Sunday, July 8, 2012

Judging a book by personal taste or literacy?

This past week brought up an interesting question from a member of The indiePENdents who had signed up as a reviewer and took exception to one particular title: Do we judge a book by our personal tastes or by its literacy. My response, for obvious reasons omitting mention of the title, follows:
 All I can say is that your letter made me read excerpts of not just the title in question but several others under the same name. There are so many of identical titles, one could call it a genre, as they all suck blood (and other things), pierce each other in many ways and pulverize a confusing array of ill-defined enemies or friends, it don’t matter. I now have a better idea what the current movies of this kind are all about, movies that I am told are the delight of teenagers and hits at the box office.
To each his own.
Some of the titles I checked out of curiosity seemed better written than others; I am sure it was my sheer luck I didn’t come across any that wouldn’t pass a literacy test. As you yourself said, the one [you got to review] can be faulted for formatting: I don’t know about that aspect of the book, so what I am left with is that you fault our standards for somehow not aiming at excluding content you and I may not like. The answer is that we can reject a book if it confuses its characters or for a fault in formatting, but not on the basis of personal reading preferences.

But friend, can we arrogate for ourselves the rights to be arbiters of the literary tastes and access of others to them? I remember how, back in 1985,  I grossed out a lady lunching with me at a Greek restaurant on 9th Avenue, while they were still serving roasted lamb’s head on a platter, soft cheeks, succulent eyeballs, tongue et all. Age and lack of availability had since made my barbaric yen for innards disappear, but I will not agree with anyone picketing a restaurant offering such fare.
Similar to that was a dilemma we faced at In Touch Networks, a national 24/7 radio reading newsstand for the blind (and otherwise print-handicapped people) over whether or not we should read Playboy on the air. Some donors questioned our broadcasting such disgusting material and Indiana authorities banned it. A blind lady client of ours objected to our reading The Daily News, and thought that we should stick to The New York Times. 
My answer was that as long as sighted people have the right to pick up anything they fancy from a newsstand, who are we to deny such right to those among us who are blind. The venerable newspapers and magazines, all of which gave us copyright permission, didn’t object to be in the same program with The National Inquirer sold on the street or read in our scheduled broadcasts.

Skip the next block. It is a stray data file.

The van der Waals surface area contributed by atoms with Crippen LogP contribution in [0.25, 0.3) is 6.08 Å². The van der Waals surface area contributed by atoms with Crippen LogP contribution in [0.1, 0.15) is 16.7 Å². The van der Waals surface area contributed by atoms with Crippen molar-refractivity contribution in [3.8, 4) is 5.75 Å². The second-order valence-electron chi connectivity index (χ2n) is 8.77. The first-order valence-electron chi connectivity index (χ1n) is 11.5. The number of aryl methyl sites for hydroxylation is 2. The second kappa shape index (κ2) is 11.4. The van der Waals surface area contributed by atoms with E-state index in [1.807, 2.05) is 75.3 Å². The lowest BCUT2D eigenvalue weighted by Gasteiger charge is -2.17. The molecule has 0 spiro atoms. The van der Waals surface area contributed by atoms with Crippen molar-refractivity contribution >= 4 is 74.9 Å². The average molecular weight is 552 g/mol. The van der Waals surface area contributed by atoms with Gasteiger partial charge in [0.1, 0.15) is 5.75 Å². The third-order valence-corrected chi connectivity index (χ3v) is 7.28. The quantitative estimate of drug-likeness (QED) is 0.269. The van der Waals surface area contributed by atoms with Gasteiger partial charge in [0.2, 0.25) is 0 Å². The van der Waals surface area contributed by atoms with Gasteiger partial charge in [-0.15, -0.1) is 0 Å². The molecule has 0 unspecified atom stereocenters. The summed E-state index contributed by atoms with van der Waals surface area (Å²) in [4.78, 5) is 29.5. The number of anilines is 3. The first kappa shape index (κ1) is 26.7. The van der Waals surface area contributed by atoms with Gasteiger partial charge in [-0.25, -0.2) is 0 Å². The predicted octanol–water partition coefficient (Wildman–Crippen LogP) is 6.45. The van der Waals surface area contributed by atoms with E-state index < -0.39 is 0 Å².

Similarly, our Seal does not tell people what genre they should read: Our only intention is to distinguish, within each genre, those who don't do damage to the English language. 
Our Seal should not be construed as a card of identicality (my coinage) of its recipients. It is a given that they are diverse. Neither do the Seals mean that we recommend the political or any other orientation of the authors or that any of us approve each other’s company; they do attest that the titles carrying them have earned the right to a level playing field in public spaces. The final arbiters are the readers.
...., I hear your concern about the company you keep. But, please, did you take a look at the three awardees so far? They are all different. [The book you got for review] happens to be about vampires, with 13 more in all kinds of genres now in the pipeline. We cannot determine who will submit what work to us in the future. An objective reviewer shouldn’t ask for an assignment to his/her taste. This is not what we evaluate. We are not censors of the public taste. Let the readers buy what they want. We just tell them if the author passes muster as a writer.
I have come to respect your knowledge, judgment and persona.  It would pain me to see you separate from our goals on the basis of a misunderstanding. I am sure we can find a joint ground. 
Please reconsider. Don't leave. Give me your suggestions as to where you think we might change, improve and clarify. 
Most cordially, and reciprocating your affection,


Jenny Milchman said...

This is the exact conundrum that traditional publishing has been honest enough to say, "I represent" (in the case of agents) or "I acquire" (in the case of editors) only what I fall in love with.